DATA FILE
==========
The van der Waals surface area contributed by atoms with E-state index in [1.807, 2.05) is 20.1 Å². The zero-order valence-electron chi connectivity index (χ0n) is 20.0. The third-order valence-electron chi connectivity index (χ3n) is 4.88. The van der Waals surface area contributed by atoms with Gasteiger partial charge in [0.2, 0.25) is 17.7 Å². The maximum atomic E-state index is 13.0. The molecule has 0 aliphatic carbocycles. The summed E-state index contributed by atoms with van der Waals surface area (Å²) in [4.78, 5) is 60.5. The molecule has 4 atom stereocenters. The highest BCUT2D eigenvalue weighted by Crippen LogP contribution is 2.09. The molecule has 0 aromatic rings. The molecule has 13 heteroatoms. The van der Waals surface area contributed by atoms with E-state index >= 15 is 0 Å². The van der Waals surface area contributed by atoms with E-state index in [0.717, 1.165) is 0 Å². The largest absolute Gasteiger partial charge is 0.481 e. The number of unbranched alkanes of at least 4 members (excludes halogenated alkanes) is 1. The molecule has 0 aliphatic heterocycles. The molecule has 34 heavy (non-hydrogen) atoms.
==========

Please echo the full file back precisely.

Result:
The van der Waals surface area contributed by atoms with E-state index in [1.807, 2.05) is 20.1 Å². The zero-order valence-electron chi connectivity index (χ0n) is 20.0. The third-order valence-electron chi connectivity index (χ3n) is 4.88. The van der Waals surface area contributed by atoms with Gasteiger partial charge in [0.2, 0.25) is 17.7 Å². The maximum atomic E-state index is 13.0. The molecule has 0 aliphatic carbocycles. The summed E-state index contributed by atoms with van der Waals surface area (Å²) in [4.78, 5) is 60.5. The molecule has 4 atom stereocenters. The highest BCUT2D eigenvalue weighted by Crippen LogP contribution is 2.09. The molecule has 0 aromatic rings. The molecule has 13 heteroatoms. The van der Waals surface area contributed by atoms with E-state index >= 15 is 0 Å². The van der Waals surface area contributed by atoms with E-state index in [0.717, 1.165) is 0 Å². The largest absolute Gasteiger partial charge is 0.481 e. The number of unbranched alkanes of at least 4 members (excludes halogenated alkanes) is 1. The molecule has 0 aliphatic heterocycles. The molecule has 34 heavy (non-hydrogen) atoms.